Published: May 26, 2015
Genre: Contemporary Fiction
Source: Personal Copy
You might enjoy this book if you like: Satirical novels, feminist novels, Where'd You Go, Bernadette?
Plum Kettle does her best not to be noticed, because when you’re fat, to be noticed is to be judged. Or mocked. Or worse. With her job answering fan mail for a popular teen girls’ magazine, she is biding her time until her weight-loss surgery. Only then can her true life as a thin person finally begin.
Then, when a mysterious woman starts following her, Plum finds herself falling down a rabbit hole and into an underground community of women who live life on their own terms. There Plum agrees to a series of challenges that force her to deal with her past, her doubts, and the real costs of becoming “beautiful.” At the same time, a dangerous guerrilla group called “Jennifer” begins to terrorize a world that mistreats women, and as Plum grapples with her personal struggles, she becomes entangled in a sinister plot. The consequences are explosive.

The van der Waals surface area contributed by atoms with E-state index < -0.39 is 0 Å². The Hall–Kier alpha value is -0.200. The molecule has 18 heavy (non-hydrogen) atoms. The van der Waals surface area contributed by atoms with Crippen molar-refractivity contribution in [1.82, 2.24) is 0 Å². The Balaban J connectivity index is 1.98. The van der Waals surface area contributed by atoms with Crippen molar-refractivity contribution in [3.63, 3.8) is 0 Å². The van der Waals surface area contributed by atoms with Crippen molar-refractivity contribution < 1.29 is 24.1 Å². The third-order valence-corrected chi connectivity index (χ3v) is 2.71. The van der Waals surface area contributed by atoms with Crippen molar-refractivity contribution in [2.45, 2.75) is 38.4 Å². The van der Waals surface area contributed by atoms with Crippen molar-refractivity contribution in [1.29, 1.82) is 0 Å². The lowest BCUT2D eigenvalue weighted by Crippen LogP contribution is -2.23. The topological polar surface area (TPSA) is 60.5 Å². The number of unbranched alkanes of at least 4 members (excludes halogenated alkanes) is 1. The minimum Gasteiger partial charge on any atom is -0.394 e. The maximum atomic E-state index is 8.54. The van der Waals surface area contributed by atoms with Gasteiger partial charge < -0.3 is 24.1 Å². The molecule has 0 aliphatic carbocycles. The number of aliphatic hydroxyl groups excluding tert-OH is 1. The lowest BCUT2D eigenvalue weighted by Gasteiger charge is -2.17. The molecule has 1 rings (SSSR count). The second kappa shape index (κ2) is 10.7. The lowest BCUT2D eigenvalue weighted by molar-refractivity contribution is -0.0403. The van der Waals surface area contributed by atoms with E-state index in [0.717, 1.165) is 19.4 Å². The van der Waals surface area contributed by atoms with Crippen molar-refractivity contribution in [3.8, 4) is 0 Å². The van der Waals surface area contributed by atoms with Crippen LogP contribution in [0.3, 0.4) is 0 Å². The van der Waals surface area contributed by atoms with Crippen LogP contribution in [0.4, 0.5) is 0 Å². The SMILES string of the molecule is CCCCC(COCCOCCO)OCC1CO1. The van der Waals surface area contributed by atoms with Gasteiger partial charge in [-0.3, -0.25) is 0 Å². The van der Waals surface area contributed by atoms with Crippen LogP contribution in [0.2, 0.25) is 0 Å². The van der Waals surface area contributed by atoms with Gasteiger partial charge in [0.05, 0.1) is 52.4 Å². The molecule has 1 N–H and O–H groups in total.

I've read more than a few high reviews from this book, some of which came from sources that I trust. I've had this book sitting in my Kobo account for over a year, and I jumped with joy when it came up as a last minute selection for my book club. In some ways--mostly tone and "feel" it reminded me of another book that my book club read last year, Maria Semple's Where'd You Go, Bernadette?
Actually, those two books share something else in common for me. They are both books that many people enjoyed, but I did not. I am more than willing to chalk this one up to it being "not my kind" of book. It's not that I don't like satire--both novels are satirical--but I just don't like this kind of satire.
I did enjoy the beginning of the book, as we get to meet Plum, even though I found this part to be very par for the course for such books. Then, well, then it sort of goes off a cliff. I mean, there is no other word for me for what happens in this book than absolutely crazy.
I am a feminist and I do enjoy reading feminist writing, but this did not strike me as being "feminist." It struck me as being very angry. Even worse, I felt that any message Walker was trying to convey was lost in this anger. I grew to despise every character in this book, especially Plum. Honestly, I only finished it because I wanted to be able to discuss my issues with it at my book club--if I had just read this "for fun," I would have DNF'ed it halfway through.
I'm not going to recommend or not recommend this book. Enough people enjoyed this book to convince me that this book will either work for a reader or not. Walker's writing is strong, but some readers may not take well to the tone or the "satire" Walker attempts.
I was not solicited for this review and I received no compensation for this post.